The highlight of the week was the welcome celebration on Wednesday 6 July where Yolngu men and women from Milingimbi danced and spoke about the importance these sacred designs and stories to an enthusiastic audience of locals and tourists. They came to pay respect to their ancestor, Harry Makarrwala, who painted one of the works in the exhibition.

Ancestral Power and the Aesthetic is on display at the Museum and Art Gallery of the Northern Territory until 11 September 2011.

This exhibition is supported by Visions of Australia, an Australian Government program supporting touring exhibitions by providing funding assistance for the development and touring of Australian cultural material across Australia.

Janice Wungurrkthun and Isobel Malulawuy Gaykamangu
Janice Wungurrkthun and Isobel Malulawuy Gaykamangu paint up before the performance
Image: Samantha Hamilton
Source: Museum Victoria
 

Children during the welcome celebration
Children danced alongside their parents and grandparents during the welcome celebration
Image: Samantha Hamilton
Source: Museum Victoria
 

Dancing at the entrance to MAGNT
Dancing begins at the entrance to MAGNT before moving into the exhibition space.
Image: Samantha Hamilton
Source: Museum Victoria
 

Bobby Makurrminya Dhurrwuy
Bobby Makurrminya Dhurrwuy leads.
Image: Samantha Hamilton
Source: Museum Victoria
 

Relaxing after the performance Relaxing after the performance.
Image: Samantha Hamilton
Source: Museum Victoria
 

Links:

MV Blog: Ancestral Power opens in Benalla

MV News: Ancestral Power and the Aesthetic

Bug of the Month

Author
by Jessie
Publish date
1 August 2011
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Comments (0)

The stars of the Bugs Alive! aquatic display Green Diving Beetles (Onychohydrus scutellaris) are remarkable for their ability to store air and dive underwater to hunt food and find mates. They are found Australia-wide and on warm nights are attracted to lights. Recently on the Gold Coast there was a report of thousands of these beetles coming into the lights on the foreshore and the ground around the lights was a black moving mass.

green diving beetle Adapted to a life in the water, Green Diving Beetles have streamlined bodies, paddle like hind legs with swimming hairs and an amazing ability to store pockets of air so they can dive under water for extended periods of time.
Image: Alan Henderson
Source: Museum Victoria
 

Although sometimes they can be locally common they are predators and tend to live in water bodies, like dams and lakes at densities that do not deplete prey numbers too much; once prey numbers get too low, these beetles fly to a new water body and establish themselves there.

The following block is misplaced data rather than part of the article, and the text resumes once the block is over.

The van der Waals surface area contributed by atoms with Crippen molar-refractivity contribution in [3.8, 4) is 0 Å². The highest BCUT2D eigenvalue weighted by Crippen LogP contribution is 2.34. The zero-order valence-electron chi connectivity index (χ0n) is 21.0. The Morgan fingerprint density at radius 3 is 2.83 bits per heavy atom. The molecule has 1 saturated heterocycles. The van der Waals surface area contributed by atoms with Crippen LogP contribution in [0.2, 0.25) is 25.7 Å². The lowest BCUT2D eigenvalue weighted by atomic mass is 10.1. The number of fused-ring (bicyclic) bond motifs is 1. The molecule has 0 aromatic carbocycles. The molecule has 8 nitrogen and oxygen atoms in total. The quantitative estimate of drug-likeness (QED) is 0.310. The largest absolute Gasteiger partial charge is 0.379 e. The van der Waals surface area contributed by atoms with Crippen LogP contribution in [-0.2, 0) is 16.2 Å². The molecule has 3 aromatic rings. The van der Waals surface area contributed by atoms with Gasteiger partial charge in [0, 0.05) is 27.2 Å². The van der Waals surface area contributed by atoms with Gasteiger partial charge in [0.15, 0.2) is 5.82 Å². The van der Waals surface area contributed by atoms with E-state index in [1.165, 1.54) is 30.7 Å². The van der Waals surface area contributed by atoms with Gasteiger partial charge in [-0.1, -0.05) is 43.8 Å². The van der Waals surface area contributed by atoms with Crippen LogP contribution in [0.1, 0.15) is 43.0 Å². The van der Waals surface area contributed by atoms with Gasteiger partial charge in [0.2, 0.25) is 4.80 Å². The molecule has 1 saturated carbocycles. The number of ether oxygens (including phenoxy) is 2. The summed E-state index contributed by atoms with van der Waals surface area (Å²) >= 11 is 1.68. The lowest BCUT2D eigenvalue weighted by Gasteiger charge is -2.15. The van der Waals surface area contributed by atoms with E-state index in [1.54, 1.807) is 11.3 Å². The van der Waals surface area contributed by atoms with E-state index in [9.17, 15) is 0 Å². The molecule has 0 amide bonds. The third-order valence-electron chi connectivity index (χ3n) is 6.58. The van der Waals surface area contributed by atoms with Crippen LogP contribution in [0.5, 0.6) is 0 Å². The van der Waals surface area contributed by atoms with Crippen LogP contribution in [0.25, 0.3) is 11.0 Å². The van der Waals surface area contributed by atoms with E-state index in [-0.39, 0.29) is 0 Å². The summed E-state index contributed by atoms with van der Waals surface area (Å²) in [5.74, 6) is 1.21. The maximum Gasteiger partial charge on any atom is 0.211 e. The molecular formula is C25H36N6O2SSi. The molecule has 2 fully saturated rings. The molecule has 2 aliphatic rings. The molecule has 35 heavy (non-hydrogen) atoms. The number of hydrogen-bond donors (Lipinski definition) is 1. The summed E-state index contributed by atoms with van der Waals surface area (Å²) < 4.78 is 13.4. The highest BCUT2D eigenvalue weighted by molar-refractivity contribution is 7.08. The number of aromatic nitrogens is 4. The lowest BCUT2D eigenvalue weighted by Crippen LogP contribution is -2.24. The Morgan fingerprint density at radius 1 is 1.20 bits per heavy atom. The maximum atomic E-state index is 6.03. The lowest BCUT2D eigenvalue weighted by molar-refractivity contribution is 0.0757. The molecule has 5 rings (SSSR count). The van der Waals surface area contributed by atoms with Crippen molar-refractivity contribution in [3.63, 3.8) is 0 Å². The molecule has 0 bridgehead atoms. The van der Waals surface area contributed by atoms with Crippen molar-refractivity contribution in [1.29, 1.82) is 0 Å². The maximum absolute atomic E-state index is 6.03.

Adults lay their eggs in the water where tiny predatory larvae hatch out. The larvae spend their entire larval stage in the water before digging into the muddy banks of ponds and pupating. Once mature, the adults can either hang out where they emerged or fly and disperse to other areas where the food source is more readily available.

Over the last 12 months in Victoria, like many parts of Australia, has had increased rainfall which allows the beetles to disperse and breed at a greater rate than over the last few years of drought. Live Exhibits staff are predicting a great summer for Green Diving Beetles and they may turn up a bit more often in the Melbourne metropolitan area. Live Exhibits staff will be heading out equipped with torches, nets and waders to see if we can hunt down these incredible animals.

Green Diving Beetles
Green Diving Beetles can be voracious feeders; here a group of them are feasting on a dead fish at the Melbourne Museum.
Image: Alan Henderson
Source: Museum Victoria
 

These beetles are active predators and scavengers and add a great degree of movement and colour to our Bugs Alive! display. As they forage they constantly return to the surface of the water to replenish their air supply which they hold under their elytra (wing covers). They eat other aquatic invertebrates and in the wild will sometimes attack vertebrates such as small fish and tadpoles.

Next time you are in Bugs Alive! check them out in the aquatic tank. They spend a fair bit of the day sitting motionless clinging onto foliage but once they get moving they can certainly swim fast.

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Updates on what's happening at Melbourne Museum, the Immigration Museum, Scienceworks, the Royal Exhibition Building, and beyond.